“When I’m building, I sometimes take my pieces to the point of ‘Are they going to collapse? Or am I going to make this into something and salvage it?’ I think part of what I love about hand building is that it is imperfect, it’s all by feel. So it is chaos, but there is a certain amount of control as well. You have to know when to stop, or your piece is just going to collapse on you. That’s the beauty of art. You have to find your voice and it doesn’t have to be perfect. In fact, our imperfections are what make us unique and much more interesting. I’m drawn to that fine line.”
When you travel, what do you look for?
JYR: “We like heat and sun, which is why we love Los Angeles. Living in Seattle, when we go away we want sunny locations. But we also love having an interesting town, city or village nearby, and experiencing that. We spend time in Mexico, France and Italy. I’m also very influenced by Japan. I love the simplicity of their lifestyle, how minimalistic they are. They don’t accumulate things… I’m an accumulator, and I try to fight it. I want to be thoughtful about what I’m putting in my home.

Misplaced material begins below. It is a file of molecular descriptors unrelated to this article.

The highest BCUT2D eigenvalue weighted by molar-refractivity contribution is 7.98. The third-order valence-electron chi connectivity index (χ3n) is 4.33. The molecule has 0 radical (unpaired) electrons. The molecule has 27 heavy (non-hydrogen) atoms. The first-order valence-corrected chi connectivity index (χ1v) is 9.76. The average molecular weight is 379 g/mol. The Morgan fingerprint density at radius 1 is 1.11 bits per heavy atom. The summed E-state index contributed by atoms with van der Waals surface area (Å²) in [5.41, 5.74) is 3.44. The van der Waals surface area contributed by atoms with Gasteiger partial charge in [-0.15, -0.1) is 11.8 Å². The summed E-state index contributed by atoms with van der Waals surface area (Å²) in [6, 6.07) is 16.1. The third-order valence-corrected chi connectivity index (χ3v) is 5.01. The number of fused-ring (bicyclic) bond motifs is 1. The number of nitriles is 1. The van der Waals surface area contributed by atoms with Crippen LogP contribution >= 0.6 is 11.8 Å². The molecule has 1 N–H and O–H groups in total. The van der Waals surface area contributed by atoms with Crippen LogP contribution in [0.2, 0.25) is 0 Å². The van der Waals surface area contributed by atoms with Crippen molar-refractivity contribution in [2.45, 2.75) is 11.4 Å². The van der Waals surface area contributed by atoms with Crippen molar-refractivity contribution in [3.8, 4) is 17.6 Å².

“I also need to connect with a space visually. I love staying in somebody’s life. I want to experience what their existence is like. I feel like BoutiqueHomes is a collection of houses by creative-minded people. When you stay in a home, you’re staying in their creation. You really get to experience what it’s like to live in their shoes. And I love that idea… of seeing how other people exist.”
What do you consider luxury?
JYR: “I don’t need a lot. I need a space that is visually stimulating. Luxury for me is a view. It doesn’t have to be a nature view or water – it can be a city, a church or a valley. I really enjoy my evenings just sitting out and having a glass of wine with my husband and my kids – and having something to take in. We’ve got that here!”
To stay at Jill Young Rosenast’s property, Hillside Drive in Topanga, click here.